The chance to tell your story in your own words is power. For a very long time, Canadian Muslim communities have had their representations, stories, and identities shaped by mainstream media, overwhelmingly non-Muslim and burdened with narratives of terrorism, war, violence, Islamophobia, and extremism. To talk back to such narratives is to take back the reins of representation, and create the possibility of a more robust, diverse, and representative account of Muslims in Canada. As our environmental scan has already shown, the need for such an archive is paramount in Canada.
The Muslims in Canada Archives (MiCA), a collaborative and participatory initiative at the IIS, provides a platform for that missing voice in Canada. MiCA acquires, organizes, preserves, and makes accessible records of and about Canadian Muslim individuals and organizations that possess enduring value for the preservation of the history and documentary heritage of Muslims in Canada.
MiCA’s acquisition policy is publicly available here to guide potential donors – like you – to understand what we do, what we collect, who we are, and what we are not. Take a look if you or your organization is thinking about donating.
WHAT WE DO
It is very easy to say that MiCA will “collect, organize, preserve, and make accessible” archival materials/records. But you may be wondering what that looks like, step-by-step.
MiCA COLLECTS: We acquire the records of Muslim individuals, families or organizations in Canada to document the history of Muslims in Canada. Of course, not all of their records have enduring value or fit within the mandate and collection priorities of the MiCA Acquisitions Policy. We’ll assess the records for their historical and archival value, and select the ones we’ll acquire for MiCA based largely on a thorough understanding of the surrounding context of the records’ creation, the MiCA Acquisitions Policy, and whether the records may be more suitable for another archives.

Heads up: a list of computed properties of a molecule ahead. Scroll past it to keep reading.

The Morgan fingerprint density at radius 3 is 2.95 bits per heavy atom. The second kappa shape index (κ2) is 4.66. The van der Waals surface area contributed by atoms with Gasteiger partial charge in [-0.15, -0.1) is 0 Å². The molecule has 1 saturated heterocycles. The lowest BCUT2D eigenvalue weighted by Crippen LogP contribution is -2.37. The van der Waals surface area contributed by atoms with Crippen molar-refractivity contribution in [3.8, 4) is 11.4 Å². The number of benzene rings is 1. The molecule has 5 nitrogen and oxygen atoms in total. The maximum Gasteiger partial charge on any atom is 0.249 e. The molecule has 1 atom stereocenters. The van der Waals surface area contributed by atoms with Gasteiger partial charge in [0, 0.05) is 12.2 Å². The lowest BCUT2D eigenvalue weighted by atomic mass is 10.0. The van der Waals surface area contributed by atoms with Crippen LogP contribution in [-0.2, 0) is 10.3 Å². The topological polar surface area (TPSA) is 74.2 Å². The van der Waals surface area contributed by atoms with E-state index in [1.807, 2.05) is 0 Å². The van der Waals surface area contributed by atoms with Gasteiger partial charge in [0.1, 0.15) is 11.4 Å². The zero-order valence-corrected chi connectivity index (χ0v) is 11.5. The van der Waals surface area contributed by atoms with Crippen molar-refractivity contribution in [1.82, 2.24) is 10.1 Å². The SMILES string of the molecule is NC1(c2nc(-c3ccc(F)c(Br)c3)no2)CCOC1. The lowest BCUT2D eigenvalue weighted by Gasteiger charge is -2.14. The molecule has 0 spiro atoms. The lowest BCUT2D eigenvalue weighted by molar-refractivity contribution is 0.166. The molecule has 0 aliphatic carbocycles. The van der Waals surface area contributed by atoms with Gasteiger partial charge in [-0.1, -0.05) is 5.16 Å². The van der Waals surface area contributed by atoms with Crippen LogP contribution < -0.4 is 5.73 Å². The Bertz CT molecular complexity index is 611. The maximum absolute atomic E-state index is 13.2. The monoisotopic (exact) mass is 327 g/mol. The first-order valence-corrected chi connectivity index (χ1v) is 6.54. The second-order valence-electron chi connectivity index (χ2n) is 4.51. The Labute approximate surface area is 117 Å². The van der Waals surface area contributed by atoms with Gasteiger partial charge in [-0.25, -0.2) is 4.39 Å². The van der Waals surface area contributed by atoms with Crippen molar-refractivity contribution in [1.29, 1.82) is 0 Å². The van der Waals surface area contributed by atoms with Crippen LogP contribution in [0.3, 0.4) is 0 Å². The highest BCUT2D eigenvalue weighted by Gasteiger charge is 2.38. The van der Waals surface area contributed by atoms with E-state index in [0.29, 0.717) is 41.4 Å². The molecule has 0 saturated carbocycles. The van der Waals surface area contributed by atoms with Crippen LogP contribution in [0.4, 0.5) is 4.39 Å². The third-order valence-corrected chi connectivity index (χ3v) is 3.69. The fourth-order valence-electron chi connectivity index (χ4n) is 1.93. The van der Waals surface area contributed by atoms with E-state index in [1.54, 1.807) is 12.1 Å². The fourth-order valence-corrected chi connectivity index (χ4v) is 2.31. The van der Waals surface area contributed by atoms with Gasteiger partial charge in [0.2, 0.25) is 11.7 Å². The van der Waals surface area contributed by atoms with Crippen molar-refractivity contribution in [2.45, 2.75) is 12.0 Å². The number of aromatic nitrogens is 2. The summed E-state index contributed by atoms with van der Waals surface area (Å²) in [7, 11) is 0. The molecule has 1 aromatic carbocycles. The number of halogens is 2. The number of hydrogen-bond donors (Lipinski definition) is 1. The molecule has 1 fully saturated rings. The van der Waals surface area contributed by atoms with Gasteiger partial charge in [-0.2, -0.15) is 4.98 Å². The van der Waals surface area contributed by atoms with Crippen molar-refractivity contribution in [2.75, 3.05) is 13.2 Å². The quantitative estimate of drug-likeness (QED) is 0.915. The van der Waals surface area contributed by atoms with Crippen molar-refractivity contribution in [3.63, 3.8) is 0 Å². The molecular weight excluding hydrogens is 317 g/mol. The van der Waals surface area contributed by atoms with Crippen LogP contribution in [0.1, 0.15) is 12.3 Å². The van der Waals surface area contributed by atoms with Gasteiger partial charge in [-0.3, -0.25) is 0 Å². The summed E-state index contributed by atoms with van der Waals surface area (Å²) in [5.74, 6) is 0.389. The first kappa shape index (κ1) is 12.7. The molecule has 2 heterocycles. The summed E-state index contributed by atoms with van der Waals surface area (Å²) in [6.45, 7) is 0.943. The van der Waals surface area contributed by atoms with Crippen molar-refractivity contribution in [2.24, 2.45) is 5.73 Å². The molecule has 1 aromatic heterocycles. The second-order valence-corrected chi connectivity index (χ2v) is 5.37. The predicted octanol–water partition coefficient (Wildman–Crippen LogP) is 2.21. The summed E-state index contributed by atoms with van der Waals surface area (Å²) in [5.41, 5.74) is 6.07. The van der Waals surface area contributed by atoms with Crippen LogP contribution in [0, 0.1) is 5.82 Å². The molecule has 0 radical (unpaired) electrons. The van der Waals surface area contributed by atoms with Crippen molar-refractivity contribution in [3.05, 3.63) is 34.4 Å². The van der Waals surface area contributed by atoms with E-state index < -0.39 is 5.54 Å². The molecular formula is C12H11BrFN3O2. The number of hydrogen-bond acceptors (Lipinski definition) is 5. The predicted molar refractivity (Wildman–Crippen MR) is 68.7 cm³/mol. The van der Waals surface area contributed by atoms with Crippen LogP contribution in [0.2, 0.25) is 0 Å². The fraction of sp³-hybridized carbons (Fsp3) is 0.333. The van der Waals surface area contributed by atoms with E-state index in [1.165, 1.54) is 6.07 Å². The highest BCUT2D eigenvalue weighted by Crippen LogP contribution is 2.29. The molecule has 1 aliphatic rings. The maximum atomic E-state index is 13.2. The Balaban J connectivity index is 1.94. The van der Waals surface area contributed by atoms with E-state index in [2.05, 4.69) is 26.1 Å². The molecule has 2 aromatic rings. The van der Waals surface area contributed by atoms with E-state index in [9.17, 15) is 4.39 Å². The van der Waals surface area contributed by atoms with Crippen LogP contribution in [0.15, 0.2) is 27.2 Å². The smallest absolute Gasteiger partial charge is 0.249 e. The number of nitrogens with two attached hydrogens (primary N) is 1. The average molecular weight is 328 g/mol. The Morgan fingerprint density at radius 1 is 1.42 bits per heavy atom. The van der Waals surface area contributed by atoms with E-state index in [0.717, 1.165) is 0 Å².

MiCA ORGANIZES: Once we have the records, we’ll arrange and describe them according to both professional archival best practices and community needs so that they can be easily found and understood by all users.
MiCA PRESERVES: Not all records are in the best shape, especially if they’ve been sitting in a basement for 20+ years. Similarly, archival materials are usually unique and sometimes even rare – there often only exists one copy of a single record in the world. As a result, MiCA will take necessary steps to ensure the protection and preservation of the records it acquires for potential use in the future.
MiCA MAKES ACCESSIBLE: MiCA will provide access to the records in its archives both physically and, where applicable, digitally on its online platforms. Although some records may be subject to restrictions based on applicable laws, MiCA’s discretion, or donor wishes, MiCA’s holdings are otherwise open to a wide breadth of users: historians, students, researchers, activists, community members, artists, and so on. Similarly, MiCA may also use the records in its holdings to create exhibitions, organize awareness and outreach initiatives or to educate classes, organizations, students, and more.
WHAT IS A “RECORD” or “ARCHIVAL MATERIAL”?
First of all, “records” and “archival materials” are often used interchangeably. A record is almost anything as long as we have some idea of its context (i.e. who made it, when it was made, why it was made, and so on) and it can present some kind of information to the viewer – whether physically or digitally. Some examples, in both digital and physical formats, include photographs, videos (ie. DVDs, VHS, etc), letters, draft manuscripts, CDs, hard drives, audiovisual materials (i.e. cassettes, film, etc), oral histories, meeting minutes, reports, shopping lists, and so on.
MiCA is a collaborative project involving Canadian individuals, universities, and community organizations working in concert to preserve a diverse and wide-ranging history that is currently not reflected in Canada’s documentary heritage. The IIS is pleased to partner with the following community, archival, and academic institutions to develop and launch MiCA:
- Archives Ontario
- Black Muslim Initiative (BMI)
- Canadian Council of Muslim Women (CCMW)
- The Inspirit Foundation
- Library and Archives Canada
- Memorial University of Newfoundland and Labrador (MUN)
- Muslim Association of Newfoundland and Labrador (MANAL)
- National Council of Canadian Muslims (NCCM)
- The Tessellate Institute (TTI)
- Université Laval (LavalU)
- The University of Toronto Libraries
If you have any questions, comments or concerns about MiCA, please contact the archives coordinator, Moska Rokay, at firstname.lastname@example.org.